Call for Urgent Action Shifting to Compensation – A Shift of Narratives at the Warsaw Climate Conference
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Prior to the Warsaw Climate Conference, the release by the IPCC of the first part of its fifth assessment report ("the physical basis") was expected to frame the COP 19 discussions and provide a renewed opportunity for science to inform the negotiation process.

Prior to the Warsaw Climate Conference, the release by the IPCC of the first part of its fifth assessment report (‘the physical basis’) was expected to frame the COP 19 discussions and provide a renewed opportunity for science to inform the negotiation process.

In late September, all governments had adopted the conclusions of a scientific report highlighting a stronger than ever confidence on the human contribution to the climate crisis. Most briefings published ahead of COP 19 set the Conference in the context of this renewed call for urgent action.

However, the landfall of Typhoon Haiyan (Yolanda) on the coasts of the Philippines just four days prior to the opening of the Climate Conference contributed to frame the Warsaw negotiations in a different perspective, that of the devastation endured by that country.

The high human price paid by the Philippines contextualized negotiations for the establishment of a loss and damage mechanism, in which the Head of the Philippines delegation, Naderev Saño, played a prominent role. During the following two weeks, this emphasis on loss and damage overshadowed calls for preventive mitigation action.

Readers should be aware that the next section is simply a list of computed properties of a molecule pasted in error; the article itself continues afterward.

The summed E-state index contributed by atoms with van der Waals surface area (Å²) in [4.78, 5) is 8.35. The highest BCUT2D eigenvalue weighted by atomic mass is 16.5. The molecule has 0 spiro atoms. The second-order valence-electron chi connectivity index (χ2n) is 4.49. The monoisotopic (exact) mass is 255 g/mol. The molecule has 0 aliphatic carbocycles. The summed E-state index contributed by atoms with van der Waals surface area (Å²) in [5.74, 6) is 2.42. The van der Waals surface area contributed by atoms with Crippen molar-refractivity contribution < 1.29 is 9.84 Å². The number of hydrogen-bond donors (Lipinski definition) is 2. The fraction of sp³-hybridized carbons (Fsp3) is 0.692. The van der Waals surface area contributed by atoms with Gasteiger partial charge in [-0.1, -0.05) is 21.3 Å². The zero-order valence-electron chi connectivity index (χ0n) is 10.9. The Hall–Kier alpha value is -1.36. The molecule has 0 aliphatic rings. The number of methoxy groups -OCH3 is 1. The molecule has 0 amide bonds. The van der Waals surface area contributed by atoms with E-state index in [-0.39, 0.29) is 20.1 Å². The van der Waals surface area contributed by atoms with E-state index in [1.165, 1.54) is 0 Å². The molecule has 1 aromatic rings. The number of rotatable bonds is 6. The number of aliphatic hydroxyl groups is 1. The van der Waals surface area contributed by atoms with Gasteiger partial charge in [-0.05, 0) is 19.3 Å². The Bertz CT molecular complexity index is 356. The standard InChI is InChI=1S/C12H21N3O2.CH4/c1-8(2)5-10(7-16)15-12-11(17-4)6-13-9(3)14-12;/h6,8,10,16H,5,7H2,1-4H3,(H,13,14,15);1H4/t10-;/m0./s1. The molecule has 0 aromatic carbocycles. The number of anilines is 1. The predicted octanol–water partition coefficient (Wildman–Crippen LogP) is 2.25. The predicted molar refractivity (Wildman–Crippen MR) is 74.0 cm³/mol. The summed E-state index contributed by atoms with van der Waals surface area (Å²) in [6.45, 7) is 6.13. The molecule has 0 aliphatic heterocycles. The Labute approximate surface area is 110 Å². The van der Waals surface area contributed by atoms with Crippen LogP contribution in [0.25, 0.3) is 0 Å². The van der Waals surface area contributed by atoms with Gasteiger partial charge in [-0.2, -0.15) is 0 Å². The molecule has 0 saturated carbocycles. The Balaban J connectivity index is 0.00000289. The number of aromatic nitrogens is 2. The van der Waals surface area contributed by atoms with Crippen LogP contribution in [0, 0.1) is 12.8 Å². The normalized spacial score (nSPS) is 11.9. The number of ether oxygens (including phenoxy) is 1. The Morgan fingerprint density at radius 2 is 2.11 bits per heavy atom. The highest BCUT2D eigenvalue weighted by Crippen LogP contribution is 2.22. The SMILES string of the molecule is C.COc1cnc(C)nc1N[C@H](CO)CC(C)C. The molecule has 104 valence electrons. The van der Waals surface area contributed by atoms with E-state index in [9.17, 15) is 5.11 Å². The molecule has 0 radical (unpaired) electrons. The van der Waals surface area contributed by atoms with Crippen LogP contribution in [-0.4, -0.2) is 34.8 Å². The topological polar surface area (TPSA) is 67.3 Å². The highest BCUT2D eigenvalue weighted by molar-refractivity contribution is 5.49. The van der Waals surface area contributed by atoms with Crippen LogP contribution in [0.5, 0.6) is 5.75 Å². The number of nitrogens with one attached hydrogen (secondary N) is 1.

Nevertheless, two negotiating items provided concrete opportunities for parties to address the principle of preventive action in Warsaw: short term ambition and the 2013-2015 review.

What ambition for mitigation policies during the current decade?

While the reset of the negotiations towards a global climate deal was the most crucial element contained in the Durban Platform, delegates from small islands States insisted that upcoming negotiations under the Durban mandate would consider equally the issue of short-term ambition. This spring, the UNFCCC Secretariat consequently released a comprehensive report evaluating policy options, which could contribute to increase short-term mitigation.[1] During the first negotiating session of the year, small islands States also tabled a proposal for a “technical, targeted and results-oriented” process on renewable energy and energy efficiency.[2]

In Warsaw, however, the negotiations under this ‘workstream 2’ of the Durban Platform made very little headway. Progress on the issue of HFCs – considered by many as the low hanging fruit among short term ambition options –was blocked as India and Saudi Arabia refused to refer to the opportunity to consider the phasing out of these super-pollutants under the Montreal Protocol. The only minor progress achieved in Warsaw with regards to pre-2020 mitigation ambition was therefore the recognition by countries of the importance to further consider the role of local government in climate policy.

Additionally, negotiators from the most vulnerable countries emphasized in 2012 the inadequacy of the pledges proposed for the second commitment period of the Kyoto Protocol and successfully negotiated a mandate to review in 2014 the level of ambition of these commitments. Parties agreed in Warsaw to the modalities of a ministerial roundtable next June that will consider options to enhance the short-term ambition of parties to the Kyoto Protocol’s second commitment period. While expectations from this roundtable remain very limited, the participation of ministers in such an intersessional session is unprecedented. However, very few commentaries on the state of the negotiations after COP 19 noted this event as one of upcoming milestones in the negotiations process. This lowering of pubic expectations for the ministerial roundtable undermines further the opportunity to make use of the June session to hold European and Australian Governments accountable for the level of their short-term ambition.